What is it about?

Administration of methylprednisolone following spinal cord injury has long been used in the clinical practice, but side effects can outweigh the potential benefits of the treatment. In this study, we assessed how methylprednisolone modifies the expression of water channels in the spinal cord that are involved in swelling and edema and found out that methylprednisolone complicated the endogenous mechanisms for recovery, adding more scientific grounds to the motion to discontinue its use in the clinics.

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Why is it important?

Methylprednisolone is still used in several clinical protocols aimed at reducing the inflammation that occurs after spinal cord injury. Mechanistically, there is no justification for this protocol and this study adds more evidence of the potentially harmful side effects.


Although the use of methylprednisolone after spinal cord injury is in disuse, many centers still have it as their standard protocol. More information on the mechanisms modulated by this drug will enable us to determine better what clinical protocols are worth following and what others should be abandoned altogether.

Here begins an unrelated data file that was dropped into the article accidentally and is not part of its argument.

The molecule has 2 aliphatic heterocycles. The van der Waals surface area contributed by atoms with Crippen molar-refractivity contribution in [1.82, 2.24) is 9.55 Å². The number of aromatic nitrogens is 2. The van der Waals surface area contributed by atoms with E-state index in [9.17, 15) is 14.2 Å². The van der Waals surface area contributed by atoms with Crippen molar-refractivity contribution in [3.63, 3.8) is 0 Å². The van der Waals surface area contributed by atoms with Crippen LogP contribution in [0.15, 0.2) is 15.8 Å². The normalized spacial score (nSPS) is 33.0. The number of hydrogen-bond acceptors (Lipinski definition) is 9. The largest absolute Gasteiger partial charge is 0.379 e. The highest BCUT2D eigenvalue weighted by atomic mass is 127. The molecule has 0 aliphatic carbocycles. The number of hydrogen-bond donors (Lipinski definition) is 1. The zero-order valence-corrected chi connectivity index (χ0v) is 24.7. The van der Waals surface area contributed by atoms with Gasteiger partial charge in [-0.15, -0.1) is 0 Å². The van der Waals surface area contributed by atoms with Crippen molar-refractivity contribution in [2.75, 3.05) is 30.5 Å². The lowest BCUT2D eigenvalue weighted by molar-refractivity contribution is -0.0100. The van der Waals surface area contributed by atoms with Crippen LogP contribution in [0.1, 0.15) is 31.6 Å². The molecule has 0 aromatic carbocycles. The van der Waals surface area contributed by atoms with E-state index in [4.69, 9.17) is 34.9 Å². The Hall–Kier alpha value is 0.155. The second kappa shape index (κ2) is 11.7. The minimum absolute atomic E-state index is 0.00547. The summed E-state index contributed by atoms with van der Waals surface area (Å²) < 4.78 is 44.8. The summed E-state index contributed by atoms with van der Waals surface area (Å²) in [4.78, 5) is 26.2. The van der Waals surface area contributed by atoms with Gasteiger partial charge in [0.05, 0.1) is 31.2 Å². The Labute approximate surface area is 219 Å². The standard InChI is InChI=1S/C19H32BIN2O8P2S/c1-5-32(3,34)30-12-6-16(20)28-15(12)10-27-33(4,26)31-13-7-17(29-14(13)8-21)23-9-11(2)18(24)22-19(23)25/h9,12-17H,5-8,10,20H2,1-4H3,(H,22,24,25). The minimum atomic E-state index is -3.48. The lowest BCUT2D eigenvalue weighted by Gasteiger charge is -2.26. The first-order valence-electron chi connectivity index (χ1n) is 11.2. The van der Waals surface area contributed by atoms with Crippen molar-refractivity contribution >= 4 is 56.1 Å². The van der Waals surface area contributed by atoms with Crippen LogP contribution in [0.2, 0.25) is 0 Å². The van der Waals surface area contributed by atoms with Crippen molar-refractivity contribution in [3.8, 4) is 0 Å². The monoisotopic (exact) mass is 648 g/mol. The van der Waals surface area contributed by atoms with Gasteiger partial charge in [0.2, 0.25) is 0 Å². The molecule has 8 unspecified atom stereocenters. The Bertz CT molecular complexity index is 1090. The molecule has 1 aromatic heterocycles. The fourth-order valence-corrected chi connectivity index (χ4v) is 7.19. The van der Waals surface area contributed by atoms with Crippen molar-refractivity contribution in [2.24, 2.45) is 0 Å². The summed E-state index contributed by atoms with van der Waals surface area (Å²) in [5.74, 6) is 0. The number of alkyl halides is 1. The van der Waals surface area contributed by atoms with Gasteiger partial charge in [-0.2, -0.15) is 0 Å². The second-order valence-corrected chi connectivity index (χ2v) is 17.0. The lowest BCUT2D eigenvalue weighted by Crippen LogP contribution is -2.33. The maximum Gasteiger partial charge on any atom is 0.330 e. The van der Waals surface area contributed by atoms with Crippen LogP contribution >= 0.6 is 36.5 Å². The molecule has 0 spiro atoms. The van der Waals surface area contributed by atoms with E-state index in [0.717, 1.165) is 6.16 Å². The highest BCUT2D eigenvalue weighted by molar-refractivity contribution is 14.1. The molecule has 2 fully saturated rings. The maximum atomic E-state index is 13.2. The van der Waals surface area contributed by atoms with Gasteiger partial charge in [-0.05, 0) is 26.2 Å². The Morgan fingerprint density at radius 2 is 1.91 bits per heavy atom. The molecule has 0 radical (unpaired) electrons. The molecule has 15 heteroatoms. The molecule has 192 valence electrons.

Luis B Tovar-y-Romo
Universidad Nacional Autonoma de Mexico

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This page is a summary of: Methylprednisolone Administration Following Spinal Cord Injury Reduces Aquaporin 4 Expression and Exacerbates Edema, Mediators of Inflammation, January 2017, Hindawi Publishing Corporation,
DOI: 10.1155/2017/4792932.
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